On the 26th of August 2001 I had the opportunity and privilege of meeting and interviewing Mr. Gervasios Kosmidis during my visit to Adelaide, South Australia as part of a nationwide tour organised by Pontiaki Estia Victoria. The tour involved the presentation of traditional Pontic dances by the Pontiaki Estia Dance Troupe and a series of lectures presented by me on Pontic

History with emphasis on the Genocide of the Hellenes of Pontus. At the time Mr. Kosmidis was the oldest living member from his and my parent’s village of Apsalos in the province of Pella, Macedonia.

During our two-hour visit, Mr. Kosmidis discussed his early life and the many hardships he and his family suffered.

Mr. Kosmidis was born in December 1904 in a region called Ag Ntag Maten (Metalliou Ag Ntag) near Argyroupoli in the province of Ankara in Asia Minor.

Up until 1914 life was relatively good but once the Germans arrived and World War One had begun all the Greek villages (not the Turkish ones) were forced to collect their crops, which included mainly wheat, to feed the German Army. As a result, hunger was rife throughout the Greek population and so many of the Greek inhabitants were forced to relocate in order to survive. Due to the relatively close proximity of the city of Ankara to Ag Ntag Maten and having heard that in Ankara there was food available Mr. Kosmidis and his family set out on a two-month journey by foot to Ankara.

On arrival they met up with other Pontic Greeks that were working on the railroads and eventually were given a place to stay.

They remained in Ankara until 1922 during which Mr. Kosmidis had numerous jobs including selling newspapers. Mr. Kosmidis told me that he even sold newspapers to the office of Kemal Ataturk who he had met.

During the Greek Turkish War, the Greek army had reached the outskirts of Ankara and the Greek population in Ankara at the time (about 15,000) had heard that the Turks had captured 60,000 Greek soldiers and they were going to be brought to the city. Mr. Kosmidis told me that in reality there were only about 60 captured Greek soldiers who were taken to the outskirts of the city to a prison camp.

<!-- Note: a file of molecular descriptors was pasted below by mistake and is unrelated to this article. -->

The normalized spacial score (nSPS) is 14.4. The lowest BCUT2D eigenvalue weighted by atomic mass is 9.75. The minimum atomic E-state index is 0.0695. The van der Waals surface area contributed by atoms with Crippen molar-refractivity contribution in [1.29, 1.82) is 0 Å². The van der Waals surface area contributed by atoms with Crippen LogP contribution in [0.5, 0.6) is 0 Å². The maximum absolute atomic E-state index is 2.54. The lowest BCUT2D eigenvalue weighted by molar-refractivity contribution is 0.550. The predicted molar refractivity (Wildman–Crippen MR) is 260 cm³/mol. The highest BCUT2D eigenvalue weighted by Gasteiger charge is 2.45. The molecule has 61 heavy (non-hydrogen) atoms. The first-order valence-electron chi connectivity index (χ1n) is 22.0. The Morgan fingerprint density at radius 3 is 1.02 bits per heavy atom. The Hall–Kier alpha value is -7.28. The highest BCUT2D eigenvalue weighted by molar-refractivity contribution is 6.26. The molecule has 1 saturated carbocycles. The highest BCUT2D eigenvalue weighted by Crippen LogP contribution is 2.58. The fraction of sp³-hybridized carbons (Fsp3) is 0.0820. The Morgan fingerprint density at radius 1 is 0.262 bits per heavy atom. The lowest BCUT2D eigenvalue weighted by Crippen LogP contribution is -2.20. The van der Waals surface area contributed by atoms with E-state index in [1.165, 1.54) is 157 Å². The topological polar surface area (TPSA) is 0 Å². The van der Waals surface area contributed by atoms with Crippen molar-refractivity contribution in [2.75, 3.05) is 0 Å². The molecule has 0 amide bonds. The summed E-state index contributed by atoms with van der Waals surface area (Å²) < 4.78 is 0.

Everything changed for Mr. Kosmidis and his fellow villagers on the 12th of August 1922 when they rounded up all the Greek males from teenagers to age 60 and put them in a prison camp.

They were a total of 993 men and boys who three days later (της Παναγίας) were herded through the city to an unknown destination.

They walked continuously for 6 days accompanied by 370 Turkish soldiers.

On the sixth day they reached a river (ορμητικό ποτάμι) which was surrounded by hills and were told to rest. “We were all exhausted” says Mr. Kosmidis. “While we rested we noticed that a lot of the soldiers had ridden off, which we later found out were going to the nearby Turkish villages to round up the local Turkish population to come and slaughter us.” The Turkish leader then went up an incline and addressed us all in Turkish (at this point Mr. Kosmidis recalls the exact words said in Turkish and translates them in Greek): “You have all been brought here because this is where you will all die”.

When they heard these words the boys and men started to cry and called out in prayer but to no avail. They were told that “you will all die in the next 15 minutes.”

During this six-day ordeal and following the roundup of the men and boys, the women of the village protested and contacted the village priest Pater Efthimi who had not been present when the men were taken. They pleaded with the priest to do something to save their husbands, fathers and sons. On hearing this the priest drove directly to the office of Kemal Pasha Ataturk and managed to save the lives of all the men and boys.

At this point Mr. Kosmidis explained to me how it was possible that their priest managed to convince the Turks to spare all their lives. Pater Efthimi had sacrificed his two daughters giving them to the Turkish harems.

Mr. Kosmidis told me that soon after they were told that they were all going to die a written order arrived and was read out by the Turkish leader stating that “today is your lucky day, your lives have been spared.”

Although their lives were spared they were taken back on the road and made to repair roads and bridges for the Turkish Army. In one incident Mr. Kosmidis told me how they had to repair a particular bridge that required them to strip half naked and enter a freezing river which had “four fingers width ice” which they had to break every morning and then enter the water. “We were cold and had not been given any food.”

Eventually the survivors returned to Ankara and Mr. Kosmidis found his way to Greece as a result of the Exchange Treaty between Greece and Turkey (Treaty of Lausanne). It was my honour to have had the opportunity to meet and spend time with a Genocide survivor.

On asking Mr. Kosmidis whether his and many other eyewitness accounts of that period in our history should be made known he replied “what are you saying, of course it has to be known. Do you know how much blood was shed during that time?”